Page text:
We were the first website to publish our theory about how waterfall burners work on the internet back in 2019, and we’ve noticed a whole lot of other websites “borrow” our theory since. We’ve never had a physicist verify it, but here it is:
Incense smoke is actually more dense than normal air because it contains tiny hydrocarbons. These are solid particles that should fall downwards because of gravity. However, normal smoke from a fire or typical incense stick actually rises up because warm air is less dense than room-temperature air. This offsets the weight of these tiny particles.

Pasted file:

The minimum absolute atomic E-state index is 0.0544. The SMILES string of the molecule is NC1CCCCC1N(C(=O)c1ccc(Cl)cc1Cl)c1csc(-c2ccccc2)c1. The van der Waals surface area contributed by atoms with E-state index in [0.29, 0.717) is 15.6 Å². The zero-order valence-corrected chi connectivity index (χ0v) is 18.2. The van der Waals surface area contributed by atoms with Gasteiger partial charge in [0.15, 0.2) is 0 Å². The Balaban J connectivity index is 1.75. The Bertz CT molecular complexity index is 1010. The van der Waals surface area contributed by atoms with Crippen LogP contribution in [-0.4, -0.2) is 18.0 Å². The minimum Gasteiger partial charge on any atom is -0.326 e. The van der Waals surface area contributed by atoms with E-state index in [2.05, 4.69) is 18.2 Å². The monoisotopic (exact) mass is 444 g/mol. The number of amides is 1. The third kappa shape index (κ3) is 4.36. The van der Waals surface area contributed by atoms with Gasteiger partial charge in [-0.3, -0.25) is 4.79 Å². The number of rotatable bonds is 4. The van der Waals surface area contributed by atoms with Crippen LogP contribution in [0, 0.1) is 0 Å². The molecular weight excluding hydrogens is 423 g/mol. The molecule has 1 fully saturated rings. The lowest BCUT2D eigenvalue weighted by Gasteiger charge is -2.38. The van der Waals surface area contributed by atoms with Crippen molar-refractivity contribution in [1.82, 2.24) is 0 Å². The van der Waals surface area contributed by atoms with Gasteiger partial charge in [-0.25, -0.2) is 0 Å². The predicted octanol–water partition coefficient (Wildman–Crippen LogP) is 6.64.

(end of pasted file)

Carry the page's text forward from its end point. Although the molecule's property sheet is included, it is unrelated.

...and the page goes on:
All backflow incense have a hollow center – backflow incense cones have a hole from the bottom through the center, and backflow stick incense are hollow all the way through. So as backflow incense burns, the smoke enters the empty inner tunnel, where it is mixed with normal air and cools down. When this happens, the smoke becomes denser, so when it exits the tunnel at the bottom, it is pulled downwards by gravity. In a normal incense smoke or stick, there is no inner chamber for the smoke to escape to and cool down.